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Wednesday, December 4, 2013

Lovely Video and the Disabled Body

My body is unique. My left hip dislocated 40 years ago and as a result my left leg is about two inches shorter than my right. I have a severe scoliosis and thoracic spinal fusion. The skin on my back is distinguished by faded long rail road track surgical scars. My curved spine is not getting worse but it certainly is cork screwing my body to the right as I age. There is not a single symmetrical part of my body. I am all odd curves and mismatching body parts. When I swim or simply take off my shirt people stare at me. I do not mean a passing stare but flat out rude prolonged stare. I do not feel like a freak but many strangers think this. The irony to me is I am in very good physical shape. I am slender--a whopping 143 pounds. I am strong--strong in the sense I am built for endurance and long handcycle rides. Put me in a weight room and I will become instantly bored and capable of lifting little weight compared to other men. I am a man of motion. Movement is a constant.

I am pleased with my body. It has served me well. I hope to die with a battered body, one that was used to its fullest extent. I rail against physical loss as I age. Getting from floor to wheelchair was once a simple process when my son was a boy is now exceptionally difficult. I suspect my hearing is getting bad. I tire more easily as steep hills take me a while to get up.  All in all though I have fared well. This thought process is out of the norm. Many people with disabilities struggle with their body image. I get this. Our bodies are perceived as deformed or defective and are routinely medicalized. Here is where I really depart from the norm. I find disabled bodies attractive. Culture is inscribed on our bodies. I have seen many disabled bodies. I find scoliosis fascinating. I see a man or woman shirtless with a profound scoliosis from behind and think their body is gorgeous. A profound scoliosis is  akin to a tree that has grown in an unusual fashion due to environmental variables. I find amputees and the residual limb equally interesting. All disabled bodies have an element of beauty to me. This point was reinforced today when I saw the below video.

I love this video.  According to the Huffington Post the video was created by Pro Infirmis. What resonated with me was how much the people with a disability enjoyed the process of having their body duplicated in mannequin form. Even better was the fact the mannequins were put in store windows in Zurich to celebrate International Day of Persons with Disabilities. I do not care one iota about the reactions to the mannequins by the general public that walked by. I experience those sort of reactions daily. I care about the people with a disability that got to celebrate and enjoy their body. This is all too rare. Remarkably, I even like the title of the video: "Because Who is Perfect? Get Closer". No human is perfect. No body is without flaws. Like the other people in this video my body is simply different. In that difference I see great beauty. I wish others thought the same way.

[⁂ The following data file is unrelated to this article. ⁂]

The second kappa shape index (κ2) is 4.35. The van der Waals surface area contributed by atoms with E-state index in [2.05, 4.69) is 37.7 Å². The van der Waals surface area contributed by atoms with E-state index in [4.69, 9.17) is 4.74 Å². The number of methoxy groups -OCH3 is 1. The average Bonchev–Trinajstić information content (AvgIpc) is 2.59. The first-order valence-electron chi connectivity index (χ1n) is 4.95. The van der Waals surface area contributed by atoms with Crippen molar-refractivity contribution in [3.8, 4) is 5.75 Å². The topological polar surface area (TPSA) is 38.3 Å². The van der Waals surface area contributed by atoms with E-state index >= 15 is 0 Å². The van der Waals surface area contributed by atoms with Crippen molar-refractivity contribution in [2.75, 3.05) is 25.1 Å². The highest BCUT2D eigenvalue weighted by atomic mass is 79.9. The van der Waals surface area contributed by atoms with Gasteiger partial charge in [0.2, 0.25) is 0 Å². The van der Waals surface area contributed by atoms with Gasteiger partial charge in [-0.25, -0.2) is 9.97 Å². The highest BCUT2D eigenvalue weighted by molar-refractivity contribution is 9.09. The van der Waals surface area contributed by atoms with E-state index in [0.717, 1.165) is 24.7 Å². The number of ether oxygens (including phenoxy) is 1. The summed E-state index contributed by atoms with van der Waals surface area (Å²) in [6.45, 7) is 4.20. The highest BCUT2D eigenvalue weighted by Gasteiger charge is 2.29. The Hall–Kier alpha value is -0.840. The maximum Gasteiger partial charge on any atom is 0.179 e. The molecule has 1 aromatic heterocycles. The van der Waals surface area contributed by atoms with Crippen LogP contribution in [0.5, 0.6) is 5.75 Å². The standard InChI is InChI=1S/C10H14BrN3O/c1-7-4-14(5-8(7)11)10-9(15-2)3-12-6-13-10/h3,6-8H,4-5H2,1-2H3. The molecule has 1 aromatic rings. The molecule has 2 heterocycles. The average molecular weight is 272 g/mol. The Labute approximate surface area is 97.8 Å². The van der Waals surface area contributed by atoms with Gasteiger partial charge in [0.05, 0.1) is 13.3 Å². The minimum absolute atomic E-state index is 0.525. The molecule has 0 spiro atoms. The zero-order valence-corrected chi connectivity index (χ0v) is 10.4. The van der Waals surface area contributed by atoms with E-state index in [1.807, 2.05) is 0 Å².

Anonymous said...

I'm crying.

So much beauty here.

How differently the temporarily-able-bodied would see people if mannikins like these were mixed into shop windows everywhere, without comment or emphasis. If people with visible disabilities were seen as 'ordinary' in such contexts.

And I am blown away by the love and respect offered by the model makers and the way that their measurement volunteers responded.

Thanks so much for this.

william Peace said...

Second Summit, Exactly--much beauty was present. The very best of humanity in fact. Sort of restores my faith in people. I have seen mannequins in stores. They are usually dreadful. Horribly dated wheelchair with female mannequin sitting awkwardly in really ugly clothes located in worst place in the store. Interestingly fashion types seem open to atypical bodies. Aimee Mullins for instance has had a good career as a model.

Anonymous said...

Beautiful video, and beautiful reflections in your post. Thank you.

Erin Manning said...

This is beautiful. Can I share on Facebook?

william Peace said...

Erin, Share this with the world. So rare to have disability and beauty linked together.

apulrang said...

I was compelled to blog about this myself. It's funny. I put off watching the video all day, because I'm so often disappointed by videos and such that are promoted as moving or inspirational. But boy am I glad I finally watched it. I like your comments. Our disabilities sound somewhat similar. Did you find yourself identifying most with the woman with the spinal curvatures? I sure did.

william Peace said...

Apulrang, I too dread any disability related video that is deemed touching or worse inspiring. This is one of those rare exceptions. I identify with all people who have a profound scoliosis.

gun@KME said...

Wow, I'm pleased that this action for the 3 december has been acknowleged so far away from Zurich. Yesterday somebody I got a mail from Italy in response to the video, now I've read your blog post. Best from Zurich, Denyse

william Peace said...

gun@KME, The viral nature of the internet is amazing. I wander were you involved? If so all involved should be praised. People just do not get the overwhelming negativity associated with having an atypical body. To have our bodies valued and respected is out of the norm.